GE, once a blue chip stalwart, could find itself cast out of the Dow

Key Points
  • General Electric stock has sunk below $20 a share.
  • The price relationship between GE and other stocks may be important. At $18 a share, it is nearly 15 times below the price of the most expensive Dow stock, Boeing.
  • The workings of the committee that decides which stocks stay in and which are removed are a bit mysterious.
A monitor displays General Electric signage on the floor of the New York Stock Exchange.
Michael Nagle | Bloomberg | Getty Images

General Electric, a member of the Dow longer than any other company, could get kicked out because of its sinking stock price.

The workings of the committee that determines which stocks stay in and which ones drop out of the blue chip index are a bit mysterious. For example, there's no clear price threshold that automatically gets a stock thrown out.

GE is $18 right now. But AT&T was $33 when it was removed in 2015, and Alcoa was $8 and Bank of America was $14 when both were removed in September 2013. Hewlett Packard was $22 when it was removed, and Kraft was $39. Citigroup had dropped to $3 when it was removed in June 2009, at the same time GM was dropped at 27 cents a share.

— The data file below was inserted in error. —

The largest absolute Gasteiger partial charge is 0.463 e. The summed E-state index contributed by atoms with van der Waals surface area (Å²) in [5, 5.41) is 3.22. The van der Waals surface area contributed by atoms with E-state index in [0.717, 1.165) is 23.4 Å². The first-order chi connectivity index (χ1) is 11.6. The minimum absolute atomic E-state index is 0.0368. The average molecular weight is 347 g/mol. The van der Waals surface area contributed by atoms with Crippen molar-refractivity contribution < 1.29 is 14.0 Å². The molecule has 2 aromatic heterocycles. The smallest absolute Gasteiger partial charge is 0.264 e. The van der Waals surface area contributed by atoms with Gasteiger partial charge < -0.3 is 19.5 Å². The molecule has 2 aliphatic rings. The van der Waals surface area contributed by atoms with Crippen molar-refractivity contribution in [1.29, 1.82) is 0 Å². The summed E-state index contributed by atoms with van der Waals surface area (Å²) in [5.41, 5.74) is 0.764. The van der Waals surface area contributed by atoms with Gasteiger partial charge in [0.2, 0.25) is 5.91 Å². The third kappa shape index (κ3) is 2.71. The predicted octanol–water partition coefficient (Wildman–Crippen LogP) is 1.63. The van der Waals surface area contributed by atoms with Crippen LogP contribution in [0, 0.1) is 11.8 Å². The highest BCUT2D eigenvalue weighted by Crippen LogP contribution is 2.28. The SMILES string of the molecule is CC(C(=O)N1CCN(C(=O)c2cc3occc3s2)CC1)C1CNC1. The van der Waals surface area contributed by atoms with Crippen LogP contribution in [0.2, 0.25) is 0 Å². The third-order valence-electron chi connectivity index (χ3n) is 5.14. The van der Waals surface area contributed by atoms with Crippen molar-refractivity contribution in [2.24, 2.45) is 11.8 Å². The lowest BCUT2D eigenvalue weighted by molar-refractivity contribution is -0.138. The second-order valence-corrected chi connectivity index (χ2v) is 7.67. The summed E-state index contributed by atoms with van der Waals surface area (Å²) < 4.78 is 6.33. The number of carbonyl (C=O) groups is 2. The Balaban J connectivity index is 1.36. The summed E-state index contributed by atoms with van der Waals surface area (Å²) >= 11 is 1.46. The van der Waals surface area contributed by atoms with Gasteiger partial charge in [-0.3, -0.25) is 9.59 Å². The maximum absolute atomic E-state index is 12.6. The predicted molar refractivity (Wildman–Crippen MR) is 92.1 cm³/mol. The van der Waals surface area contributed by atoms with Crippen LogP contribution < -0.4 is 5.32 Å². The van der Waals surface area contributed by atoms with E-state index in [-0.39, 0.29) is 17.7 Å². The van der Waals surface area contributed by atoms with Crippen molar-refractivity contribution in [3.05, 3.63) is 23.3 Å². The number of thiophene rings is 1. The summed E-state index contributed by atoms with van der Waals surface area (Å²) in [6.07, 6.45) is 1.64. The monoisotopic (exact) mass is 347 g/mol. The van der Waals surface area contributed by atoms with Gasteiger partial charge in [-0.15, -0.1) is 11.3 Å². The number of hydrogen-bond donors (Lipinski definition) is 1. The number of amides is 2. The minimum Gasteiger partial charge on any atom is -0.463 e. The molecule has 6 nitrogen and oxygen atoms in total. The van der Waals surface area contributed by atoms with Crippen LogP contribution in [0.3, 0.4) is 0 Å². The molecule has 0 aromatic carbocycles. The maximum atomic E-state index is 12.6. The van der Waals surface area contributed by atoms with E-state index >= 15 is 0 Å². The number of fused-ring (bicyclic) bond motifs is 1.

The price relationship between GE and other stocks may be important because the Dow is price-weighted. David Blitzer, the chairman of the index committee at S&P Dow Jones Indices, has said he prefers the ratio of highest- to lowest-price stocks to be less than 10-to-1.

By that standard, GE is definitely a candidate to get thrown out. The highest-priced stock in the index is Boeing, which at $261 is nearly 15 times the price of GE.

Another way to look at this is not by the price of the stock but by the state of the company. The committee dropped Alcoa because raw material companies weren't as important as they used to be.

But the best parallel to today's General Electric may be Hewlett Packard. The computer company was dropped from the Dow in 2013 because it was a former tech giant that had fallen on hard times. Back then, Hewlett's board of directors was struggling, and the company seemed unsure of what it should be doing next.

Sounds familiar.